Monthly Archives: December 2005

It’s Not Too Late to Give

There are still several hours in the tax year. It may be too late to emulate my brother and acquire that extra two-legged tax deduction, but it’s not too late to make charitable donations online via Network for Good.

We particular favor Ashoka, Daily Bread Food Bank of Miami, EPIC, Human Rights First (formerly the Lawyers’ Committee for Human Rights), and the University of Miami H.O.P.E. program (student public interest programs), but there are so many good causes to choose from.

Posted in Law: Tax | Leave a comment

BlogAfrica Quiz — Easy Grading

BlogAfrica has a ten question news quiz on Africa in 2005. Fortunately, they’re much easier graders than I am: 60% is a passing score — and I just squeaked in.

Posted in Politics: International | 7 Comments

Don’t Even Think About It

Via Concurring Opinions, this marvelous piece of refried boilerplate from the AALS Section on Contracts:

IMPORTANT SMALL PRINT LEGAL DISCLAIMER

This web site is a forum for the exchange of information and points of view. Opinions expressed here are not necessarily those of the Section on Contracts or of the Association of American Law Schools, which when you think about it are really only reified abstractions that have no independent existence and therefore can’t really have any “opinions” about anything at all, so we’re not sure why we have to say this. All statements herein are the sole responsibility of the authors, except for any that are inaccurate, irresponsible, tasteless, or actionable, which are solely the responsibility of student editorial assistants who are working as independent contractors and for whom we will accept absolutely no responsibility whatsoever. There are no warranties, either express or implied, for the use of this site. Nothing on this site should be taken as legal advice, since only an idiot would take free legal advice on an important issue from the casual musings of a law professor instead of paying a practicing lawyer who actually knows the law of the jurisdiction you’re in. Any disputes arising as a result of your use of this site shall be decided by arbitration under the rules of the International Chamber of Commerce in Japan, unless you happen to be somewhere in or near Japan, in which case it shall be decided in Belgium. Your reading of this provision signifies your assent to all its terms.

Perhaps this is a good time to refer readers to my own personal web site disclaimer? (Reprinted below for your convenience.)

Continue reading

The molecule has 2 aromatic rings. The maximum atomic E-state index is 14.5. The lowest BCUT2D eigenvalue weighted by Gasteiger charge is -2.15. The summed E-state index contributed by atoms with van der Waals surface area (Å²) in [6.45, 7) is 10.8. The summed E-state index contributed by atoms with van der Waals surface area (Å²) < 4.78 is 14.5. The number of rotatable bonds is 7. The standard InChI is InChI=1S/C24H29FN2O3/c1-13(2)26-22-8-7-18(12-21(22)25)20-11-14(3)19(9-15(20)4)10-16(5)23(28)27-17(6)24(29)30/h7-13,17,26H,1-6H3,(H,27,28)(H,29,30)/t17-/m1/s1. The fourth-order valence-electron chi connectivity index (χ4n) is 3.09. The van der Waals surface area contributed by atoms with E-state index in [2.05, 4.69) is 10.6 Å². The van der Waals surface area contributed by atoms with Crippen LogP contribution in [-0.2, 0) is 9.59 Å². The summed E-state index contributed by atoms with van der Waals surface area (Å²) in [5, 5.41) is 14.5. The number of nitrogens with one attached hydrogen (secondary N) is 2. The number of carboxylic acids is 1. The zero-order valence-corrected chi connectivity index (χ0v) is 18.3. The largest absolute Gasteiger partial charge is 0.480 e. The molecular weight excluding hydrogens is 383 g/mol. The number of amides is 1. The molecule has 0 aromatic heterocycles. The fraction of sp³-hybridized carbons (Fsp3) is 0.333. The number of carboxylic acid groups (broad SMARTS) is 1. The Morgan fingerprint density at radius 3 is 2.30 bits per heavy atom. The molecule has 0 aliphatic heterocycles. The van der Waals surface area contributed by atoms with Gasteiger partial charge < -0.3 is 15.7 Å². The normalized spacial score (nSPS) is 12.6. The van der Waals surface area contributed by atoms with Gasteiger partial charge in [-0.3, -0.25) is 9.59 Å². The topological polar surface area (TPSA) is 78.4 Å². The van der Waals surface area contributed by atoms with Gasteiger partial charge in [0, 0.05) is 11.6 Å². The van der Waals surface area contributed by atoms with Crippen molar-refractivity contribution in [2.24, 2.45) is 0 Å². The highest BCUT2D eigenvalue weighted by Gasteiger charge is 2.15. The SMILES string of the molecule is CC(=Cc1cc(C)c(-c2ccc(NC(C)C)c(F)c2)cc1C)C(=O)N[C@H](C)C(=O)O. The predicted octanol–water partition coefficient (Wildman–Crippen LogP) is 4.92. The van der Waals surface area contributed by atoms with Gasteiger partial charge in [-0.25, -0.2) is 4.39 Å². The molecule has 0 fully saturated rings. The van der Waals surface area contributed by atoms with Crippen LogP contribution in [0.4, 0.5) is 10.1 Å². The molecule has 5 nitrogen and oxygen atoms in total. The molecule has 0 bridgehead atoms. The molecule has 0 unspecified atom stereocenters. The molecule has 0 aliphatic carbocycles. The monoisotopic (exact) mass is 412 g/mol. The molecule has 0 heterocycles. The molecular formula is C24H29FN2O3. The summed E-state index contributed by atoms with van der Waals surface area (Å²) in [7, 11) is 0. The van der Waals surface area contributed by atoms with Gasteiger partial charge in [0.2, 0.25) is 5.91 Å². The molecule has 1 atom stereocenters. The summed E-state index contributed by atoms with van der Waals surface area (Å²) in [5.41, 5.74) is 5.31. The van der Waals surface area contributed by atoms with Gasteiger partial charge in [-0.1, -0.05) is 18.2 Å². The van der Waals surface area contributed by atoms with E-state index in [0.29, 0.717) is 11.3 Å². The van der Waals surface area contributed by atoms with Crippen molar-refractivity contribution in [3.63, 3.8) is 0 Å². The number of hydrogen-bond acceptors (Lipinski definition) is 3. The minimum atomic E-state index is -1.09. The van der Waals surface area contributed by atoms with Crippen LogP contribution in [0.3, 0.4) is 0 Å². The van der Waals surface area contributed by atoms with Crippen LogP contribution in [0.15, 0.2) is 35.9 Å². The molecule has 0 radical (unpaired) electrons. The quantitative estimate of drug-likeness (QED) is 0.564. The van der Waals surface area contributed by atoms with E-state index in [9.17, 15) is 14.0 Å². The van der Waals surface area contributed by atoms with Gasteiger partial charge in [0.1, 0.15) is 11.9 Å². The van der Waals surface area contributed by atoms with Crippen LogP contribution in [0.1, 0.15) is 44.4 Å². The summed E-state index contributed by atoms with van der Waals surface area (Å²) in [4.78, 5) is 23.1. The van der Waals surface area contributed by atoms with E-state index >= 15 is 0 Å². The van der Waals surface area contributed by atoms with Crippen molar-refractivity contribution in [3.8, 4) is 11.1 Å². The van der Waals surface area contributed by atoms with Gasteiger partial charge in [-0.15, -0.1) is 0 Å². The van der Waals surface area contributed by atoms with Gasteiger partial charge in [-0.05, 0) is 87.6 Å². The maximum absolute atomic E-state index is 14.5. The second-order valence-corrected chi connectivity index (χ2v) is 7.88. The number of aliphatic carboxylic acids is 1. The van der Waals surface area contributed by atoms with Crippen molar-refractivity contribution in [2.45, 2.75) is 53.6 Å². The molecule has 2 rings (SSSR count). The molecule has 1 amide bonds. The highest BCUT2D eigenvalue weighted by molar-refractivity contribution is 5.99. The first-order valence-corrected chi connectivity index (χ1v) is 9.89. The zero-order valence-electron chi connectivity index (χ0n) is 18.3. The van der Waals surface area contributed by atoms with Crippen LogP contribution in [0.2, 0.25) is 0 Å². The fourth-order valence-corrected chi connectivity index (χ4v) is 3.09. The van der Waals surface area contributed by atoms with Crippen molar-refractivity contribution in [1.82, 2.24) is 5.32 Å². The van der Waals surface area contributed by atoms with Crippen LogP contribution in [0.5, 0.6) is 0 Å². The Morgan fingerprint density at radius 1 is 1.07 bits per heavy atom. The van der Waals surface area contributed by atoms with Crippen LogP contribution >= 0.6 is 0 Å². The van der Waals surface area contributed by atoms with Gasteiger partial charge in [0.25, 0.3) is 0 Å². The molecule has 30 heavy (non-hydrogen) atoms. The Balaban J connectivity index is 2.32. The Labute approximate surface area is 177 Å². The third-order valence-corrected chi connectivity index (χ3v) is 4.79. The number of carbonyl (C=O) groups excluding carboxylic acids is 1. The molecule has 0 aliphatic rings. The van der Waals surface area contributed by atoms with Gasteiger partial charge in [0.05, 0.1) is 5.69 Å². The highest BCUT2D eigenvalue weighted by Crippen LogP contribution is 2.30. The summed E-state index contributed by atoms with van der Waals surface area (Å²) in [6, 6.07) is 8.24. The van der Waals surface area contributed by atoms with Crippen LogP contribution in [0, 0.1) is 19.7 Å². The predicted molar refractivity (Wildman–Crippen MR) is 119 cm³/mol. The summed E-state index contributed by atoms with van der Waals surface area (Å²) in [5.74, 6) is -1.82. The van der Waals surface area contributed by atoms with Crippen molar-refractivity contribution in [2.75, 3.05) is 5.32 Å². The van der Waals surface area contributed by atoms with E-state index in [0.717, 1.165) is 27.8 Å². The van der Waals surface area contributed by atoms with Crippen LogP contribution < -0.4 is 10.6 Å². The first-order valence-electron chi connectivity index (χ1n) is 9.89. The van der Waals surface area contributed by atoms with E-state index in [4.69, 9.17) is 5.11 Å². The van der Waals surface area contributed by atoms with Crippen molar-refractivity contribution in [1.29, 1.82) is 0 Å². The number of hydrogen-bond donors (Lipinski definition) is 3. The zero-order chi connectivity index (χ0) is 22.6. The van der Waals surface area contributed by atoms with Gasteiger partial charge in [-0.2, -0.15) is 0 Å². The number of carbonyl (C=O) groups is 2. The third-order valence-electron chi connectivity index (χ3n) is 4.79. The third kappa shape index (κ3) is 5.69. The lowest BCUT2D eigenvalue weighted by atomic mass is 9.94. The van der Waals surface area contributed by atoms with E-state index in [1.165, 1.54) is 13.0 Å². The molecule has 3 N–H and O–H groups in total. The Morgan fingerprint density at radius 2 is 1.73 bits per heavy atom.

Posted in Completely Different, Law: Everything Else | 2 Comments

Because You Need to Procrastinate at this Time of Year

They claim that no one can play Strange Attractors without laughing at least once. I believe it.

This game uses only one control, the space bar, which turns gravity on when you press it. Weird, silly fun.

Posted in Etc | Leave a comment

Max Fitzgerald Froomkin

My boys have their first male cousin: Max Fitzgerald Froomkin. Born last night, the large economy size.

Both Dan and Paige are doing well.

Posted in Dan Froomkin | 6 Comments

Policy Wonk Joke

The debate over blog wonkery reminded me of a joke my dad told me, probably back in the good old days of the Nixon administration.

Q: “What’s the difference between Democrats and Republicans when it comes to research?”

A: “Democrats believe in research. They go out and commission the best experts they can find to advise them, then read the results. But when the results don’t agree with their plans, they just file the report. And then they go do what they were going to do anyway.

“Republicans don’t believe in research. They skip straight to the last step.”

Posted in Completely Different | Leave a comment

In Praise of Wonkery

Angry Bear, that most excellent economist, sums up a bloggish debate that apparently broke out while I wasn’t looking. Seems that there’s otherwise sensible people out there who argue that there’s little if any point in bloggish wonkery at this moment in US history because no one in power cares about facts anyway.

A better argument for the “no facts please, we’re American” point of view might have commented on the need to break through the right-wing financial and ideological dominance of mass media (and I don’t just mean Fox, I mean a New York Times that thinks it is 1944 and FDR is President).

But even the strongest form of that argument is wrong. Angry Bear goes to the trouble of working up wordy justifications for, well, justifications, and does the usual nice job. But I’m afraid my view on this is quite simple, some may even say simplistic:

The truth may not always set you free, but there is no real freedom without truth.

Academics, wonky bloggers, muckrakers, we all play our small parts in the Experiment that is democracy.

So, how’s the experiment going this year?

Posted in Blogs | Leave a comment